CHASE DILULIO Western Hills High School
The history of the United States mirrors the
casualties and how the innocent fell victim to
I salute all those victims that did not give up.
history of my country, which makes me feel I
the cause of the wars. For a second, I imagined
For me, knowing the history of the country you
belong in the United States. When I first stepped
myself as one of the victims of the Gettysburg
live in is important and I feel proud of myself
into each place visited, I felt like I was seeing
Battle. I saw the struggles of these victims and I
for learning about United States history.
all the bad that happened to people. I imagined
could not even fathom going through what they
all the fighting, which led to thousands of
had to go through.
FNU HAMIDULLAH Carter-Riverside High School
When first arriving in Gettysburg, Pennsylvania,
at any point of entry and from every angle on
at the time what Dan Sickle had done. Meade,
Confederate troops were in position in the
Little Round Top. Dan Sickle, who commanded
however, was able to see that his troops were
center of Gettysburg as Union soldiers entered.
one formation, disobeyed Union General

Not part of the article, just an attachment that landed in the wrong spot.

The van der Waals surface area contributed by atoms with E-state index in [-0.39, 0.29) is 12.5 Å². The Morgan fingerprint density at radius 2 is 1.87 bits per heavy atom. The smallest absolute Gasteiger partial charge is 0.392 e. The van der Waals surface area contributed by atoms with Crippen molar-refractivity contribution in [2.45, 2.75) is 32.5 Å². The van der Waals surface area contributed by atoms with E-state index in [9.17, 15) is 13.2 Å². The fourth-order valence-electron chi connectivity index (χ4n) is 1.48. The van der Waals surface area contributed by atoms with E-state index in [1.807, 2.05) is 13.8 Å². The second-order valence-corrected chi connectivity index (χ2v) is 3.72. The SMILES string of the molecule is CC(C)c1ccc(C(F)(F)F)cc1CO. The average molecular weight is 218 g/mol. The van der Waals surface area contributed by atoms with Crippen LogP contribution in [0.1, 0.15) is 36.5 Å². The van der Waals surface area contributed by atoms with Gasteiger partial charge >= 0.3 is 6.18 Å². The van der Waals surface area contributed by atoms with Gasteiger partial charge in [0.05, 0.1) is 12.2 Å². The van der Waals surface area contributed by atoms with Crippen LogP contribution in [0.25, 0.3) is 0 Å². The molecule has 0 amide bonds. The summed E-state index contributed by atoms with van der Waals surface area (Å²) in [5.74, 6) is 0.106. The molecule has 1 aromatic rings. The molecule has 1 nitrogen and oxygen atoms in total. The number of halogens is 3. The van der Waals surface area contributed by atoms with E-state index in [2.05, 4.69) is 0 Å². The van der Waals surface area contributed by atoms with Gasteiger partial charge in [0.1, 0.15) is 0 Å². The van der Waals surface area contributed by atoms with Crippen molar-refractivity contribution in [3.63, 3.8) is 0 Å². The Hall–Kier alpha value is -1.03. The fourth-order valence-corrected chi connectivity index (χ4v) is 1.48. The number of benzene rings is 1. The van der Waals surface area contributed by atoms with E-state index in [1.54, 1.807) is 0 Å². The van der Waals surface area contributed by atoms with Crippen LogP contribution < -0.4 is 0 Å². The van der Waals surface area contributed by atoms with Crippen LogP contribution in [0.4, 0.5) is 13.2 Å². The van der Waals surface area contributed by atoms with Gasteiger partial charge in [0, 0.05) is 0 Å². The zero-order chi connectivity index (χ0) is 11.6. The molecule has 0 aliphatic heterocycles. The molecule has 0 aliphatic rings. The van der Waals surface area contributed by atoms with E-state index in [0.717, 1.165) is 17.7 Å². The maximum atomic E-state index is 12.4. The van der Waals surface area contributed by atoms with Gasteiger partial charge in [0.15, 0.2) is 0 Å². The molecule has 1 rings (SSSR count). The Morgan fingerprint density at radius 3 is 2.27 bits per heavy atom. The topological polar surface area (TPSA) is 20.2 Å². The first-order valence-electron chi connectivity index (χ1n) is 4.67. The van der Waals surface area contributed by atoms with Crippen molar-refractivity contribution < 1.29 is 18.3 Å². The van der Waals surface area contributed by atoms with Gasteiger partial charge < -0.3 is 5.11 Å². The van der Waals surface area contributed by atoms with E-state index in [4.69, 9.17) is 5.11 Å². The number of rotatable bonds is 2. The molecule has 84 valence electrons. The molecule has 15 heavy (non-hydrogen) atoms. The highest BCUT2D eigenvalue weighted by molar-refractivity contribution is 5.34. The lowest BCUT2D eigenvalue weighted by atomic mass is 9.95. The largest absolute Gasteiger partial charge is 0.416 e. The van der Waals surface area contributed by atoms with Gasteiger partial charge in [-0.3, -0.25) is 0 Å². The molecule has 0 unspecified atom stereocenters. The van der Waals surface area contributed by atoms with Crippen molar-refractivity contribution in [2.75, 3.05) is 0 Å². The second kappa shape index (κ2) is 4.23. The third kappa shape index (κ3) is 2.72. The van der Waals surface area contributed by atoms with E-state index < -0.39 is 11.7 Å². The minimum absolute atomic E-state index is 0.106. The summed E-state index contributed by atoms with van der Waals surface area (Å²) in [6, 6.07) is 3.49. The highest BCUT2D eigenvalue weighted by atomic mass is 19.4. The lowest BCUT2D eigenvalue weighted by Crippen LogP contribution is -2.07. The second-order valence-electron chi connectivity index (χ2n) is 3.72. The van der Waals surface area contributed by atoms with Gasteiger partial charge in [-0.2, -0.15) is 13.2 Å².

not in proper position, so he sent soldiers to
Confederate troops pushed the Union soldiers
Meade's orders and moved his troops forward,
the appropriate location and those soldiers
back to what is known as Cemetery Hill. This is
breaking the fishhook formation and leaving
managed to arrive quickly ahead of the
the place where Union soldiers wanted to be so
the Union without troops in one area.
If Confederate troops had been able to reach
General Meade's orders were disobeyed by Dan
the location where Dan Sickle had his troops
Sickle, which could have cost many lives, but in
The Union Commander put his troops in a
originally positioned, then the war would
the end the Union side did win the battle and
fishhook-shaped formation to be able to fire
have been over. General Meade did not know